By Michael Mac Callum
Imagine walking into your favorite card shop for a local trading card game tournament. You see some of the same people as usual, your typical play group. Wow, there’s a large turnout today; usually there are around eight people, but this time there are 14.
This was the scene at Lefty’s Sport Cards in Millbrae, California on Sept. 22, starting at 10 a.m. and ranging until 1 p.m.
You play a few games against your first opponent. Narrowly, you lose the first one, and then you win by a large amount on the second game. The set is best of three; you have one game left. You again very narrowly lose, and you go on to your second opponent
You do this two more times; most games are very close, and, at the end, the shop owner asks who won and what the score was. You earn three packs, but the event isn’t over yet; people begin to pull out binders and show each other their cards for trade. You trade a few low value cards for a high value and fairly rare card, a solid trade.
Now, imagine you are at a Magic the Gathering World Championship; thousands of dollars are at stake. The game is going slow, and the odds are tipping into the opponent’s favor until you draw just the right card to land the last fatal blow.
This is what happens every year at Trading Card Game tournaments around the globe. Trading Card Games (also known as TCGs) are games where two players duel using decks of collectable cards which all have unique effects. Some popular trading card games you might have heard of would be Magic the Gathering Yu-Gi-Oh or Cardfight Vanguard.
Trading card games are based on luck, deckbuilding, memory and timing, but a lot of the fun is in the community surrounding it, which has been described positively by many. Magic the Gathering Grand Prix competitor Collin Mo said that he feels the TCG community is a “warm and welcoming environment” and that it is “easy to just join in.”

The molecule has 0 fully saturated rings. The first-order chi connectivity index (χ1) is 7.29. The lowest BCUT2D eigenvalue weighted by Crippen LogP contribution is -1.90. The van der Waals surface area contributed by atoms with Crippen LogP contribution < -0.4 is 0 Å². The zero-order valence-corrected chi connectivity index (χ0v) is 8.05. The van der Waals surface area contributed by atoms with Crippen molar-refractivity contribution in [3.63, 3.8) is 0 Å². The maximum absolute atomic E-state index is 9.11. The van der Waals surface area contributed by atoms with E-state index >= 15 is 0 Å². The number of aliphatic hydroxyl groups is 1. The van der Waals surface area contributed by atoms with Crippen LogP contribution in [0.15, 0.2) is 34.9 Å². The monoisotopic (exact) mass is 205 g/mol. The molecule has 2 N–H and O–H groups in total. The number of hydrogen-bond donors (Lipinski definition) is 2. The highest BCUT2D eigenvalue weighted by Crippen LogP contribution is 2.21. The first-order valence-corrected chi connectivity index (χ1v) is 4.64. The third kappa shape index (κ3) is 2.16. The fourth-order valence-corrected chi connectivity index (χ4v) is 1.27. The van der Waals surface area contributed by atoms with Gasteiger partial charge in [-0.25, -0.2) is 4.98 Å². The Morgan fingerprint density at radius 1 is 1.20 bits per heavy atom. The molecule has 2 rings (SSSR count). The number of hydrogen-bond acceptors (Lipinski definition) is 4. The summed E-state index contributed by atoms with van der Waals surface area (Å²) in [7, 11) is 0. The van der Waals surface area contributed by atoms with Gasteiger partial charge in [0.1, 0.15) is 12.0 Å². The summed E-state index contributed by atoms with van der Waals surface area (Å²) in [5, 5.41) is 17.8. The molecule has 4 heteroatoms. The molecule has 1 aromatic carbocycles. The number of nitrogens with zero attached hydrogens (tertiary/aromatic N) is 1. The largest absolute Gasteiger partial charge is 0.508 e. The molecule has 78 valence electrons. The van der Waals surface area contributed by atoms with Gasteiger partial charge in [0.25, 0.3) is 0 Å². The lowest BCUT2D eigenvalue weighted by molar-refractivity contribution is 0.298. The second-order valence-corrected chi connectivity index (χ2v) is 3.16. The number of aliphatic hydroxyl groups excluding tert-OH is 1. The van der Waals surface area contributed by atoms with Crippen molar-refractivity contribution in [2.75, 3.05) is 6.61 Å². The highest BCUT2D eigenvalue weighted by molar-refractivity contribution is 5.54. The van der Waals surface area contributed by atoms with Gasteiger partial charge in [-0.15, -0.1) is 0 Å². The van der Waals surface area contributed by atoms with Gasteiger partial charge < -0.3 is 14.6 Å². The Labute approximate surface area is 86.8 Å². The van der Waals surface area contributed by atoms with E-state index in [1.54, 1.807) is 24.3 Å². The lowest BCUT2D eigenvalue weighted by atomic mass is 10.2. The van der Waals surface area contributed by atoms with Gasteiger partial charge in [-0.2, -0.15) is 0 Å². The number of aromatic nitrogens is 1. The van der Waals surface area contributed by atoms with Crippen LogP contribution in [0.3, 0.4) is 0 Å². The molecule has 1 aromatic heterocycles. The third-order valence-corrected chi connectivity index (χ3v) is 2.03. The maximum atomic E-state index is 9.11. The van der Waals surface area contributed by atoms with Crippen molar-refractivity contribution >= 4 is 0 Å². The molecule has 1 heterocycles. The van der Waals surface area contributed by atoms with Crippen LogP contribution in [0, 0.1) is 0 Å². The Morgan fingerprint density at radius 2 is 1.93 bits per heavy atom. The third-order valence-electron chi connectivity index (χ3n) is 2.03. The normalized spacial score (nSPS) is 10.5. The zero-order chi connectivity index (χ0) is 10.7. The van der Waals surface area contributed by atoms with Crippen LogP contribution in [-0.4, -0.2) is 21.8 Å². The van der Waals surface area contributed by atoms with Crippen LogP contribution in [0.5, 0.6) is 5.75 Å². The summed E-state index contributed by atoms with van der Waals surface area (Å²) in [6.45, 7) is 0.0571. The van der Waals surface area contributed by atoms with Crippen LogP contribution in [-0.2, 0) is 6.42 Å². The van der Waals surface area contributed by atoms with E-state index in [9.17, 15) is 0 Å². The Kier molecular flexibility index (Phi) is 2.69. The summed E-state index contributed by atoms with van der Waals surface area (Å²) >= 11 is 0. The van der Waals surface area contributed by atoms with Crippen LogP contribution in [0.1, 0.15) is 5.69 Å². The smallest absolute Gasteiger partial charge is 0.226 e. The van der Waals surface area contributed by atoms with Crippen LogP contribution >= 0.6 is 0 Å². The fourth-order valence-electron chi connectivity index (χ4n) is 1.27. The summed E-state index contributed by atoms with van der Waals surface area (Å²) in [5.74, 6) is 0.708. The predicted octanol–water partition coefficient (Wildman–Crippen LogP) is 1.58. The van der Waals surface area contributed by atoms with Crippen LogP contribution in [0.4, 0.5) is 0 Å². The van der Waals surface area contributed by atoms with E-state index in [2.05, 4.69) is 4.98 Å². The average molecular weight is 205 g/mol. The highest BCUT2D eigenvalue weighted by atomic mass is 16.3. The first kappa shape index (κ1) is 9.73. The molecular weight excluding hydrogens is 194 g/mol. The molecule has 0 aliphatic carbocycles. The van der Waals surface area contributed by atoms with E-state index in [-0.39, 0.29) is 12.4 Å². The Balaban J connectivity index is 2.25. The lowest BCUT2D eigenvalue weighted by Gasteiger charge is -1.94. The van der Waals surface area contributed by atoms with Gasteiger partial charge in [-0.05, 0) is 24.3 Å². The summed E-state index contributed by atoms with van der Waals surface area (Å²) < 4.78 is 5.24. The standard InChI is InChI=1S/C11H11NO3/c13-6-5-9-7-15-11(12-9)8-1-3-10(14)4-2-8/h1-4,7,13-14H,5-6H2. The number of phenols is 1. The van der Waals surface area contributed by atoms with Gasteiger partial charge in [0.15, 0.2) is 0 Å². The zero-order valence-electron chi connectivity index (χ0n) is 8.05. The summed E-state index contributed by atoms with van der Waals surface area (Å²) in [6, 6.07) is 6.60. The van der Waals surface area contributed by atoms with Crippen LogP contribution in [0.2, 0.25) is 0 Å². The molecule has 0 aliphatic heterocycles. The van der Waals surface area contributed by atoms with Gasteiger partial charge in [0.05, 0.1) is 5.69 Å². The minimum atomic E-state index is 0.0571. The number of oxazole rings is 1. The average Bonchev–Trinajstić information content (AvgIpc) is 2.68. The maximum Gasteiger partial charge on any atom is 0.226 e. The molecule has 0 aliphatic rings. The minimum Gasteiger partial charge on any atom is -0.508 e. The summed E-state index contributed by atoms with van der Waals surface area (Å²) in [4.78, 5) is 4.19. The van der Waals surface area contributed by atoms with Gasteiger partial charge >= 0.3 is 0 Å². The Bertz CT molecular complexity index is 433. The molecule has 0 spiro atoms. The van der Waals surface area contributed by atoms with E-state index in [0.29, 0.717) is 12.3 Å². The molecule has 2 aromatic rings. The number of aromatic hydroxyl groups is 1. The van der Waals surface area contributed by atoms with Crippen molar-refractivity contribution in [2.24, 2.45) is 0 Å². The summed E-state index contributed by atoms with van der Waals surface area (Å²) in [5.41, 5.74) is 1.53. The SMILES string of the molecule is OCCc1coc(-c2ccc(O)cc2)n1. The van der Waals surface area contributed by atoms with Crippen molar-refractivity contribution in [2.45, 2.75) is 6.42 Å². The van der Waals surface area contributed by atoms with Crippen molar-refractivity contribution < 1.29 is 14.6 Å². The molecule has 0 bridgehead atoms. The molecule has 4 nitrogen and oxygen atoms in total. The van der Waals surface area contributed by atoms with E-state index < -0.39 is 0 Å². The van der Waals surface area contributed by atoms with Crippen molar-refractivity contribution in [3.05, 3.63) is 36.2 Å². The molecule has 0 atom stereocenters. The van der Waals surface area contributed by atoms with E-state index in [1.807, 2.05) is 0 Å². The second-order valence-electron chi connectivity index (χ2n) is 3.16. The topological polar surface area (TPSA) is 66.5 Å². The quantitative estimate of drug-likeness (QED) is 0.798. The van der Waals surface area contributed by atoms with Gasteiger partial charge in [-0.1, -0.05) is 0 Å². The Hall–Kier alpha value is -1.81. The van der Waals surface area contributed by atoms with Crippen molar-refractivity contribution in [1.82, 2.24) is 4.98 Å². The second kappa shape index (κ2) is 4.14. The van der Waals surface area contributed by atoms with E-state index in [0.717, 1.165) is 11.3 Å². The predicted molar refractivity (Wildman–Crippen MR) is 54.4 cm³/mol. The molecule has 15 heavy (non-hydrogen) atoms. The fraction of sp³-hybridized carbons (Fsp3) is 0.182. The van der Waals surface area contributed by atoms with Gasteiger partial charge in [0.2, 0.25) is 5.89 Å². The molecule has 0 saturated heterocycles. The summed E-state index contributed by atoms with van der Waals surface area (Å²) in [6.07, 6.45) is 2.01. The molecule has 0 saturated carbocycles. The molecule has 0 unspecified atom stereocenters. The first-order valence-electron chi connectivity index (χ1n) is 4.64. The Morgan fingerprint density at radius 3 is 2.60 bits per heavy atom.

For many people, TCGs are just a hobby. For instance: Shasta senior Luke Kyi, a six-year Cardfight Vanguard player, said he only really plays for fun, not tournaments. But playing as just a hobby isn’t all that is offered; quite a few people play trading card games at a competitive level, or at least want to pursue a competitive level. One of those people include Shasta senior Pius Loo.
When asked whether Loo would consider playing trading card games on a competitive level, he responded, “I would, but I feel like my decks, in all games, are kind of inferior to the meta.” The meta is defined as what decks are currently “tournament viable” and, while you could technically play whatever deck you had at the moment, certain decks are significantly better than others due to either being good against a lot of the other strong decks or just good synergies between powerful cards. This is a problem that some TCG players face because most of the game isn’t just playing — it is the outside planning of deck construction, the consideration of other decks your opponents may bring and knowing how your decks fares against those.
However, those who invest the time have often found themselves a lot of success. One example would be Shasta senior Jason Agbunag, who has been playing Yu-Gi-Oh since second grade. Agbunag once made it to the Yu-Gi-Oh World Tournament, the largest tournament that Yu-Gi-Oh offers.
But trading card games can often have even more of an impact than just competitive play. As described by Mo, who has participated in the Magic the Gathering Grand Prix event, one of the largest Magic the Gathering tournaments there is, explains that trading card games taught him quite a bit of math and language skills as well as how to take things slowly. He explained, “There’s not too much pressure to make a decision, so it teaches you how to consider your decision and consider the process in which you want to navigate — let’s say — a complicated board state or determine how you want to build your deck.”
In the end, according to Loo and Moyrong, all TCGs are about: collecting cards, dueling others and making “big brain plays.”
Featured Image (at the top of this post): Two players mid-match at a Magic the Gathering tournament. PHOTO CREDIT: Michael Mac Callum